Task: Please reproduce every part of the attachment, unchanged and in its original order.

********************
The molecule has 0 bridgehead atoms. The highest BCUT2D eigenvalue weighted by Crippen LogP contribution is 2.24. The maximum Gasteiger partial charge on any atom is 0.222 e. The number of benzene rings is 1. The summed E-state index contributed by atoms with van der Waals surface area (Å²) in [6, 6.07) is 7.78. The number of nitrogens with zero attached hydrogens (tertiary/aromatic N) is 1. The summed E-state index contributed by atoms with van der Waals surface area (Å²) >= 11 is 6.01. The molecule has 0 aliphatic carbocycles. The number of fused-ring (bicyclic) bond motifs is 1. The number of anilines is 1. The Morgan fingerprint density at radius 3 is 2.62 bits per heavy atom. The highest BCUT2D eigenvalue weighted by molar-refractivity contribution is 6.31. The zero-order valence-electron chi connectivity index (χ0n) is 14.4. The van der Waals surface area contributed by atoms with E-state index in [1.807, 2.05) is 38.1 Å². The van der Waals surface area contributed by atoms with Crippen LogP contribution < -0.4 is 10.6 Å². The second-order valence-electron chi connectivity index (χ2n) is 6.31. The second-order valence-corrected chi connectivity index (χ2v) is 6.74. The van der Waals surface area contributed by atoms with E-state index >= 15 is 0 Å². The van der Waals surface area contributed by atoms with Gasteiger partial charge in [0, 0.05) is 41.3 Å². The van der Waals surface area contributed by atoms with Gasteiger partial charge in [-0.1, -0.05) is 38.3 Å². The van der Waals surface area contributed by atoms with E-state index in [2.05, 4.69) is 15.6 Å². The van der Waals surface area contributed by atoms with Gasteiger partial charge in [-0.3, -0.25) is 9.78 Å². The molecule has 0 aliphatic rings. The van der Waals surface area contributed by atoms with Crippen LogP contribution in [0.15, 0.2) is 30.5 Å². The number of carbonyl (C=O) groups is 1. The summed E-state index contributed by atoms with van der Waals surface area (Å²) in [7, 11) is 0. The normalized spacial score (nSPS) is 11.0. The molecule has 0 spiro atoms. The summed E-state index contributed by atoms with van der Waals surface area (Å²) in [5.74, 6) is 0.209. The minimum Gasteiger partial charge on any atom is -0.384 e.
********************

The molecule has 0 bridgehead atoms. The highest BCUT2D eigenvalue weighted by Crippen LogP contribution is 2.24. The maximum Gasteiger partial charge on any atom is 0.222 e. The number of benzene rings is 1. The summed E-state index contributed by atoms with van der Waals surface area (Å²) in [6, 6.07) is 7.78. The number of nitrogens with zero attached hydrogens (tertiary/aromatic N) is 1. The summed E-state index contributed by atoms with van der Waals surface area (Å²) >= 11 is 6.01. The molecule has 0 aliphatic carbocycles. The number of fused-ring (bicyclic) bond motifs is 1. The number of anilines is 1. The Morgan fingerprint density at radius 3 is 2.62 bits per heavy atom. The highest BCUT2D eigenvalue weighted by molar-refractivity contribution is 6.31. The zero-order valence-electron chi connectivity index (χ0n) is 14.4. The van der Waals surface area contributed by atoms with E-state index in [1.807, 2.05) is 38.1 Å². The van der Waals surface area contributed by atoms with Crippen LogP contribution < -0.4 is 10.6 Å². The second-order valence-electron chi connectivity index (χ2n) is 6.31. The second-order valence-corrected chi connectivity index (χ2v) is 6.74. The van der Waals surface area contributed by atoms with E-state index >= 15 is 0 Å². The van der Waals surface area contributed by atoms with Gasteiger partial charge in [0, 0.05) is 41.3 Å². The van der Waals surface area contributed by atoms with Gasteiger partial charge in [-0.1, -0.05) is 38.3 Å². The van der Waals surface area contributed by atoms with E-state index in [2.05, 4.69) is 15.6 Å². The van der Waals surface area contributed by atoms with Gasteiger partial charge in [-0.3, -0.25) is 9.78 Å². The molecule has 0 aliphatic rings. The van der Waals surface area contributed by atoms with Crippen LogP contribution in [0.15, 0.2) is 30.5 Å². The number of carbonyl (C=O) groups is 1. The summed E-state index contributed by atoms with van der Waals surface area (Å²) in [7, 11) is 0. The normalized spacial score (nSPS) is 11.0. The molecule has 0 spiro atoms. The summed E-state index contributed by atoms with van der Waals surface area (Å²) in [5.74, 6) is 0.209. The minimum Gasteiger partial charge on any atom is -0.384 e.